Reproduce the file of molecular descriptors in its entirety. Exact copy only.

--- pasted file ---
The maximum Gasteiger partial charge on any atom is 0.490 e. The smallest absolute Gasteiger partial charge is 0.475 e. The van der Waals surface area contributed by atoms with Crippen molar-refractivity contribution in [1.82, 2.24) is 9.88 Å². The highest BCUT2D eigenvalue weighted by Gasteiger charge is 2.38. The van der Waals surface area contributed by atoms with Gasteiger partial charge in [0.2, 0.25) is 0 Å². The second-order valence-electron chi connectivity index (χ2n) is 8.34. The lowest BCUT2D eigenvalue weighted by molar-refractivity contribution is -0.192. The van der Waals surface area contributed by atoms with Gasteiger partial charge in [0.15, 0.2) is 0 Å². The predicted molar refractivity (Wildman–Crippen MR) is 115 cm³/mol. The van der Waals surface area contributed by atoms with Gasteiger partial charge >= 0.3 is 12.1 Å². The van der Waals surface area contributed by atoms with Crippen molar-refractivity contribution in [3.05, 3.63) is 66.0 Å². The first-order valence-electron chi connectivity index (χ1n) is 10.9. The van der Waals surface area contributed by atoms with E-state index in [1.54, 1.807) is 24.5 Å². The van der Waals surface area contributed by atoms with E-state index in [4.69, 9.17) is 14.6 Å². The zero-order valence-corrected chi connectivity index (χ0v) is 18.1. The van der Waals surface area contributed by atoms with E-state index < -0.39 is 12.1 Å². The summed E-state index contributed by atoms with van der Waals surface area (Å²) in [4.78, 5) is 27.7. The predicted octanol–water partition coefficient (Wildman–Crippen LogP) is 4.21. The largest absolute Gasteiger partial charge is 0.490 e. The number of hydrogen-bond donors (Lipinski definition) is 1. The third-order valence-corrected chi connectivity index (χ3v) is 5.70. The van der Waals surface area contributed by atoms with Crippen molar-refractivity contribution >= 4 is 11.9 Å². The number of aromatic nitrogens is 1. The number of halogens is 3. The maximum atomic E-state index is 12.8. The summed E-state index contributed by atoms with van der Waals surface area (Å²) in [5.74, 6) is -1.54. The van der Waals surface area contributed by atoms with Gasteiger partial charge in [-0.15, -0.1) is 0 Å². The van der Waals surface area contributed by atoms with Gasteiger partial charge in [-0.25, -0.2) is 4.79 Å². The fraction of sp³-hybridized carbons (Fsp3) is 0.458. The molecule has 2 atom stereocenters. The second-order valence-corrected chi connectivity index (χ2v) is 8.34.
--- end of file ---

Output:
The maximum Gasteiger partial charge on any atom is 0.490 e. The smallest absolute Gasteiger partial charge is 0.475 e. The van der Waals surface area contributed by atoms with Crippen molar-refractivity contribution in [1.82, 2.24) is 9.88 Å². The highest BCUT2D eigenvalue weighted by Gasteiger charge is 2.38. The van der Waals surface area contributed by atoms with Gasteiger partial charge in [0.2, 0.25) is 0 Å². The second-order valence-electron chi connectivity index (χ2n) is 8.34. The lowest BCUT2D eigenvalue weighted by molar-refractivity contribution is -0.192. The van der Waals surface area contributed by atoms with Gasteiger partial charge in [0.15, 0.2) is 0 Å². The predicted molar refractivity (Wildman–Crippen MR) is 115 cm³/mol. The van der Waals surface area contributed by atoms with Gasteiger partial charge >= 0.3 is 12.1 Å². The van der Waals surface area contributed by atoms with Crippen molar-refractivity contribution in [3.05, 3.63) is 66.0 Å². The first-order valence-electron chi connectivity index (χ1n) is 10.9. The van der Waals surface area contributed by atoms with E-state index in [1.54, 1.807) is 24.5 Å². The van der Waals surface area contributed by atoms with E-state index in [4.69, 9.17) is 14.6 Å². The zero-order valence-corrected chi connectivity index (χ0v) is 18.1. The van der Waals surface area contributed by atoms with E-state index < -0.39 is 12.1 Å². The summed E-state index contributed by atoms with van der Waals surface area (Å²) in [4.78, 5) is 27.7. The predicted octanol–water partition coefficient (Wildman–Crippen LogP) is 4.21. The largest absolute Gasteiger partial charge is 0.490 e. The number of hydrogen-bond donors (Lipinski definition) is 1. The third-order valence-corrected chi connectivity index (χ3v) is 5.70. The van der Waals surface area contributed by atoms with Crippen molar-refractivity contribution >= 4 is 11.9 Å². The number of aromatic nitrogens is 1. The number of halogens is 3. The maximum atomic E-state index is 12.8. The summed E-state index contributed by atoms with van der Waals surface area (Å²) in [5.74, 6) is -1.54. The van der Waals surface area contributed by atoms with Gasteiger partial charge in [-0.15, -0.1) is 0 Å². The van der Waals surface area contributed by atoms with Gasteiger partial charge in [-0.25, -0.2) is 4.79 Å². The fraction of sp³-hybridized carbons (Fsp3) is 0.458. The molecule has 2 atom stereocenters. The second-order valence-corrected chi connectivity index (χ2v) is 8.34.